Finally, individual mandates could exacerbate the very problems they seek to solve. The flaws with linking health insurance to employment are well-known; for instance, workers who lose their jobs also lose their health insurance. But despite flaws such as these, most Americans (63 percent) have employer-based health insurance that provides for shared financing and a convenient way to pool risk. An individual mandate would replace this system without guaranteeing anything better to take its place. Mandatory self-insurance with government subsidies would tempt employers to stop paying for employees' health insurance, especially for low-wage workers. (Breaux's plan tags employers with a "maintenance of effort" requirement, which he says would address this problem, but it's essentially an employer mandate whose political liabilities individual mandate plans are supposed to avoid). And the insurance market could very well segment further on the basis of health risk, as groups of healthy individuals form their own health plans and leave chronically ill Americans stuck with expensive and increasingly unaffordable insurance.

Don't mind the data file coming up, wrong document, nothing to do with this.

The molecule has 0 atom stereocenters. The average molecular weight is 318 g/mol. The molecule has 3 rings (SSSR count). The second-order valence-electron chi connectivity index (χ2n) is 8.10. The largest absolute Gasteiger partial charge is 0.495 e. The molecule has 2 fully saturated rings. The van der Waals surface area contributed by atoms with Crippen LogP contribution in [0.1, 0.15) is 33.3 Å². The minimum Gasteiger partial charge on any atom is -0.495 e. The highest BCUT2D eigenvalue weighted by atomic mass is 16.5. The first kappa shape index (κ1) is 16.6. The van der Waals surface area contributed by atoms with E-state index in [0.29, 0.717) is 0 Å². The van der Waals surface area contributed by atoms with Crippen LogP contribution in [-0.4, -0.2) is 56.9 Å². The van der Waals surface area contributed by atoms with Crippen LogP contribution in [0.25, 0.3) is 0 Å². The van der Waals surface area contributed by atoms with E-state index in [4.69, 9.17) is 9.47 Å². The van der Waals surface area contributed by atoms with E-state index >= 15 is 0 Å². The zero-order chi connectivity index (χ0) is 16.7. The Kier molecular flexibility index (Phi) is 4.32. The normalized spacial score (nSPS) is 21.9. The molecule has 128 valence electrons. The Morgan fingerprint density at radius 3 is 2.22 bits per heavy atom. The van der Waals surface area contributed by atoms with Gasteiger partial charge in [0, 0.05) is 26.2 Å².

The aspiration to universal coverage embodied by the new wave of individual mandate plans is a welcome improvement over the incrementalism that has dominated the health-care-reform debate for the last decade. Yet without generous subsidies, clear mechanisms to pool risk and effective cost control, an individual mandate that makes being uninsured illegal will no more solve the health-care crisis than a mandate that makes unemployment illegal would solve joblessness. If what we want is affordable and secure health insurance for all Americans, individual mandates simply won't get the job done.
Jonathan Oberlander is assistant professor of social medicine at the University of North Carolina at Chapel Hill.